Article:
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Prog Clin Biol Res. 1989;317:791-800.

Hyperpurification of paired helical filaments reveals elevations in hydroxyproline content and a core structure related peptide fragment.

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  • 1Department of Psychiatry, University of Cincinnati School of Medicine, Ohio 45267.


We have subjected conventionally-purified Alzheimer's paired helical filaments (PHF) to electrophoresis in a Tris/borate/SDS buffer and obtained the separation of PHF core protein(s) (PHFi) from solubilized PHF-associated proteins (PHFs). Electron microscopy revealed intact PHF structures before and after this separation, but no evidence of any other structures in the PHFi fraction. The percent mass of hydroxyproline and glycine increased in the PHFi fraction after 4.5 hr of electrophoresis to account for 5.8% and 13.6% of the total mass, respectively. ELISA data confirmed that our PHFi and PHFs fractions were reactive with several putative PHF-specific antibodies. These data suggest that inappropriate hydroxylation of proline residues occurs in precursor PHF protein(s), resulting in the polymerization and subsequent insolubility of PHF in brain regions affected with Alzheimer's disease. Neurofibrillary tangles (NFT), one of the primary neuropathological features of Alzheimer's disease, are comprised of cytosolic bundles of uniform proteins which microscopically appear to be paired helical filaments (PHF). PHF are thought to be responsible for the cellular necrosis associated with the clinical symptoms of Alzheimer's disease (Dayan, 1970; Hirano and Zimmerman, 1962). Optical reconstruction of PHF has recently indicated that the true structure is more accurately described as a twisted ribbon of 30 A in the axial direction (Wischik et al., 1988). Immunological studies have suggested that tubulin (Grundke-Iqbal et al., 1979), microtubule associated proteins (Grundke-Iqbal et al., 1986; Kosik et al., 1986; Wood et al., 1986; Ksiezak-Reding et al., 1987), intermediate filaments (Yen et al., 1983), neurofilaments (Anderton et al., 1982), and ubiquitin (Mori et al., 1987; Perry et al., 1987), form part of the PHF core protein. To date, however, no study has been able to definitively show that any one of these purported PHF components is contained in the PHF core structure, rather than being non-covalently bound proteins or co-purifying contaminants. The present study extends previously published purification procedures, resulting in an isolated stable PHF core structure which is indistinguishable from previously published descriptions of PHF. The amino acid composition (Bidlingmeyer et al., 1984) of the PHF core structure appears to include hydroxyproline, an amino acid not commonly found in cytosolic proteins. We also demonstrate that some monoclonal antibodies previously raised against semi-purified PHF recognize determinants which are not related to the PHF core structure but rather recognize PHF-associated proteins or contaminants of the purification process.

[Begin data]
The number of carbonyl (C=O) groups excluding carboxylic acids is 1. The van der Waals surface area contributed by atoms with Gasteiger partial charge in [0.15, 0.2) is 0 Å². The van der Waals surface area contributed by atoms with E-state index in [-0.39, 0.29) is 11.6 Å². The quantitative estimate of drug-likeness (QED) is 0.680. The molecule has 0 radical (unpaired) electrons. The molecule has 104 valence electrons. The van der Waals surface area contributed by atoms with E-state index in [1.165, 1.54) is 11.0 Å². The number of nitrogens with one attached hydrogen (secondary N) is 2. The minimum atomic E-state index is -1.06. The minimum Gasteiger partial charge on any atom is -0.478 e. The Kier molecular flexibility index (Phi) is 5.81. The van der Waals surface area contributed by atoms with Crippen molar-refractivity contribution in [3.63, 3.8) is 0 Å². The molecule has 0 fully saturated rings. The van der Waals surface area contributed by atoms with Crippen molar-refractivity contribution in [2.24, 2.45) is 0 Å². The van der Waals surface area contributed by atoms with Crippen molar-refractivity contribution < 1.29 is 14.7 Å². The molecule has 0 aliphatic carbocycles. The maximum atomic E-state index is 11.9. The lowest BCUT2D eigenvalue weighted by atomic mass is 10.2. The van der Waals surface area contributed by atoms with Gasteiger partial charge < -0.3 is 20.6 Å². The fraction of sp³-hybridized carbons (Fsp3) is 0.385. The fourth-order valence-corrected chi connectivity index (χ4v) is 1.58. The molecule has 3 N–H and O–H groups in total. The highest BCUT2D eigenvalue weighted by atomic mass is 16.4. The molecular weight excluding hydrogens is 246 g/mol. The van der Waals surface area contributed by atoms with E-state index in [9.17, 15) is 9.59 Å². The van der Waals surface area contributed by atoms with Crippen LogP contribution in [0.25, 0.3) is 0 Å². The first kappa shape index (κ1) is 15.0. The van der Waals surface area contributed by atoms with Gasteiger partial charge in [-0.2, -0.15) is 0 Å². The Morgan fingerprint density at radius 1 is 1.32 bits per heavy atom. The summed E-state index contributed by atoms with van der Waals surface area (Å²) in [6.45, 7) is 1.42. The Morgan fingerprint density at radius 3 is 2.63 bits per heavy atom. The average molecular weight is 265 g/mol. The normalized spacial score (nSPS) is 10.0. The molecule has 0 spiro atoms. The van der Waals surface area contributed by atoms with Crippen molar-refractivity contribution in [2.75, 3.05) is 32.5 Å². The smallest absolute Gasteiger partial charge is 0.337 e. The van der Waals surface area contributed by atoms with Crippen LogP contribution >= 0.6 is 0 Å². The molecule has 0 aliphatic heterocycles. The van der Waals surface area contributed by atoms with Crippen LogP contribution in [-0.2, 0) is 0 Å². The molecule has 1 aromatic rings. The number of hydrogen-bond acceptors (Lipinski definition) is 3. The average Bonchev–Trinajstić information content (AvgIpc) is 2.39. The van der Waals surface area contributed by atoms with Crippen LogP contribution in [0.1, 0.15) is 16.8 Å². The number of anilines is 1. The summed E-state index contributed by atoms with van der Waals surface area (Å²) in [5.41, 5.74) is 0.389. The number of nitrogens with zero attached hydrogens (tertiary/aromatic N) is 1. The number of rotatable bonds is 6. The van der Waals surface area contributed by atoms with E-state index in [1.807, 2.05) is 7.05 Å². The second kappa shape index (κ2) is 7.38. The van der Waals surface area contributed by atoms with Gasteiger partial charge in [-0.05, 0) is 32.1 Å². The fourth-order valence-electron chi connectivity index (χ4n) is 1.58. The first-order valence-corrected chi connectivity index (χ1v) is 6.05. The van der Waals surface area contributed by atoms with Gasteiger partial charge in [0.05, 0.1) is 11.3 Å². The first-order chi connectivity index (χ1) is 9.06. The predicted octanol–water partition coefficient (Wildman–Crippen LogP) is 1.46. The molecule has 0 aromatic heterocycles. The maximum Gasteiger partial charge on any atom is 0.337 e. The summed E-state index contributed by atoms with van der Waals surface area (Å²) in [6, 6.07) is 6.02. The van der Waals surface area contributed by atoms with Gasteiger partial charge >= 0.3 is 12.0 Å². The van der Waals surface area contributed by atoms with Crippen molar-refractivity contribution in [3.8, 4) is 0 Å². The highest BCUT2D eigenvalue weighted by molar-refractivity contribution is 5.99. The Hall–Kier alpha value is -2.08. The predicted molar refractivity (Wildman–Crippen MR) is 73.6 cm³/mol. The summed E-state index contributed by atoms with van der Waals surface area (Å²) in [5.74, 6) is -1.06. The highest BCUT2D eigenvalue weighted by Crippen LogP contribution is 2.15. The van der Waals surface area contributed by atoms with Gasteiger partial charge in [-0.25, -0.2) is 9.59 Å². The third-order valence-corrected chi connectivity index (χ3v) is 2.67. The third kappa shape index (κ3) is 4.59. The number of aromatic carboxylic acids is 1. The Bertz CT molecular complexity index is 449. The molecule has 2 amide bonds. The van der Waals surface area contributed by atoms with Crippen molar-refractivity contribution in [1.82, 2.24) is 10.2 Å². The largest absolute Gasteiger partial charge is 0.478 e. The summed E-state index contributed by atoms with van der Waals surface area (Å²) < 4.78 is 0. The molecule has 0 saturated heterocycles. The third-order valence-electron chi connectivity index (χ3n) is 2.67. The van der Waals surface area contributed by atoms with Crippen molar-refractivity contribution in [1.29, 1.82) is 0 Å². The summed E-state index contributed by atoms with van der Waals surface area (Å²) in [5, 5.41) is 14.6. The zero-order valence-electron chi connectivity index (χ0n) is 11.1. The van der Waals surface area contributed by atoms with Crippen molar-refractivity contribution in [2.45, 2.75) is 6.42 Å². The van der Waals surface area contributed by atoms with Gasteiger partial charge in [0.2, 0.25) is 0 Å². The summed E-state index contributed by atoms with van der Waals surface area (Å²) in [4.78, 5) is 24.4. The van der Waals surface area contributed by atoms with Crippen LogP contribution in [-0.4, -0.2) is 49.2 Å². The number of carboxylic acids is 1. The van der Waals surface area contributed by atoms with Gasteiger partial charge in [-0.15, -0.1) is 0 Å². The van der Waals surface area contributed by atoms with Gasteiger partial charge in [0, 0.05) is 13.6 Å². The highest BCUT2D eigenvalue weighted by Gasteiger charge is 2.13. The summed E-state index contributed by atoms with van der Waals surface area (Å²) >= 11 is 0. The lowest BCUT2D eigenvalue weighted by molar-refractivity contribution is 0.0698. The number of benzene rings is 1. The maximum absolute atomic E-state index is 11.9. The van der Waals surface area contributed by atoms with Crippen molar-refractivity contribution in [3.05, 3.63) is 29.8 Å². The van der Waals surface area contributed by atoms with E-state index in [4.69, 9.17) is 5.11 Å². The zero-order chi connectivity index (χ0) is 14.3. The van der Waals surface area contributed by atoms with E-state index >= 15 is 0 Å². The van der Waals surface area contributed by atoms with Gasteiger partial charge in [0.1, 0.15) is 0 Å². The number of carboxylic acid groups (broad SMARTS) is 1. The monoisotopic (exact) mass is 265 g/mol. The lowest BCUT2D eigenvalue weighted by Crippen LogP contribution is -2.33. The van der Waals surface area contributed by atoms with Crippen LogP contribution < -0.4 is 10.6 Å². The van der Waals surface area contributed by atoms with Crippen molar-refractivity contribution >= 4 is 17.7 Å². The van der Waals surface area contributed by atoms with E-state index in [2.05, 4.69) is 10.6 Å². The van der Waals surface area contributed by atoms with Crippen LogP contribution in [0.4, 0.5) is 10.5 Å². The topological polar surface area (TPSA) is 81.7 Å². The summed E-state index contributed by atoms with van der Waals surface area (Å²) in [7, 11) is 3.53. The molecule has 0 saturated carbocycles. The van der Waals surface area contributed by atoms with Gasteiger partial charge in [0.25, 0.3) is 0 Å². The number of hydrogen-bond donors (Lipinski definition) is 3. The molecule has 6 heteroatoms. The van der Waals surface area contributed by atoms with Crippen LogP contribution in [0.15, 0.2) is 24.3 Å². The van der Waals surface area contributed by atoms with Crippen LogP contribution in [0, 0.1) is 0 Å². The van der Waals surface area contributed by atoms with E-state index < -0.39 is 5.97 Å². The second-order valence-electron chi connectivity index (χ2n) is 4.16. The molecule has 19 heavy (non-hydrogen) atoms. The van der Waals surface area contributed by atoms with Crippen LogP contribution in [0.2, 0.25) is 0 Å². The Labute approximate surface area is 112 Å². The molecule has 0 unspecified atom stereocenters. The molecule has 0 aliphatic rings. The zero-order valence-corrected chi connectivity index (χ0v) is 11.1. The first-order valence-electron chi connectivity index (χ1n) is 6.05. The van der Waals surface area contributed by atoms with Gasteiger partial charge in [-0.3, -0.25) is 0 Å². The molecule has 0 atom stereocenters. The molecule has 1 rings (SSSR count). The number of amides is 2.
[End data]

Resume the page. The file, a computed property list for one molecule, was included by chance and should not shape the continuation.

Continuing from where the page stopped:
[PubMed - indexed for MEDLINE]
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